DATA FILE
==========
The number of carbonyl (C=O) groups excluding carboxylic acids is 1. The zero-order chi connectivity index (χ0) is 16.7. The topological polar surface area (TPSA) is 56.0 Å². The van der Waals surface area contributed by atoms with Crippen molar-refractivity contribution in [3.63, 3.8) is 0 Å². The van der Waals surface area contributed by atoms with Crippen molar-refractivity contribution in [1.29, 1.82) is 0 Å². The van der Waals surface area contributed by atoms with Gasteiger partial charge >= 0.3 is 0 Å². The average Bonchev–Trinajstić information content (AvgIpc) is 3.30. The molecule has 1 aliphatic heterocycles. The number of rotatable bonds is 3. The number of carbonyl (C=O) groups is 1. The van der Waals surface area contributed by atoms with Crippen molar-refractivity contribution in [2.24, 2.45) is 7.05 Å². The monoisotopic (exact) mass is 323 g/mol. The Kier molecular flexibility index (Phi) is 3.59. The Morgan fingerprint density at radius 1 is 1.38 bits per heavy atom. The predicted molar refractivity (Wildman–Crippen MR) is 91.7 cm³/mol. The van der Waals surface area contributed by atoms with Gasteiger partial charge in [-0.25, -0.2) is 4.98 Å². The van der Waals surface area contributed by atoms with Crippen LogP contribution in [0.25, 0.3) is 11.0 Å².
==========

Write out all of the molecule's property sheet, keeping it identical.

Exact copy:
The number of carbonyl (C=O) groups excluding carboxylic acids is 1. The zero-order chi connectivity index (χ0) is 16.7. The topological polar surface area (TPSA) is 56.0 Å². The van der Waals surface area contributed by atoms with Crippen molar-refractivity contribution in [3.63, 3.8) is 0 Å². The van der Waals surface area contributed by atoms with Crippen molar-refractivity contribution in [1.29, 1.82) is 0 Å². The van der Waals surface area contributed by atoms with Gasteiger partial charge >= 0.3 is 0 Å². The average Bonchev–Trinajstić information content (AvgIpc) is 3.30. The molecule has 1 aliphatic heterocycles. The number of rotatable bonds is 3. The number of carbonyl (C=O) groups is 1. The van der Waals surface area contributed by atoms with Crippen molar-refractivity contribution in [2.24, 2.45) is 7.05 Å². The monoisotopic (exact) mass is 323 g/mol. The Kier molecular flexibility index (Phi) is 3.59. The Morgan fingerprint density at radius 1 is 1.38 bits per heavy atom. The predicted molar refractivity (Wildman–Crippen MR) is 91.7 cm³/mol. The van der Waals surface area contributed by atoms with Gasteiger partial charge in [-0.25, -0.2) is 4.98 Å². The van der Waals surface area contributed by atoms with Crippen LogP contribution in [0.25, 0.3) is 11.0 Å².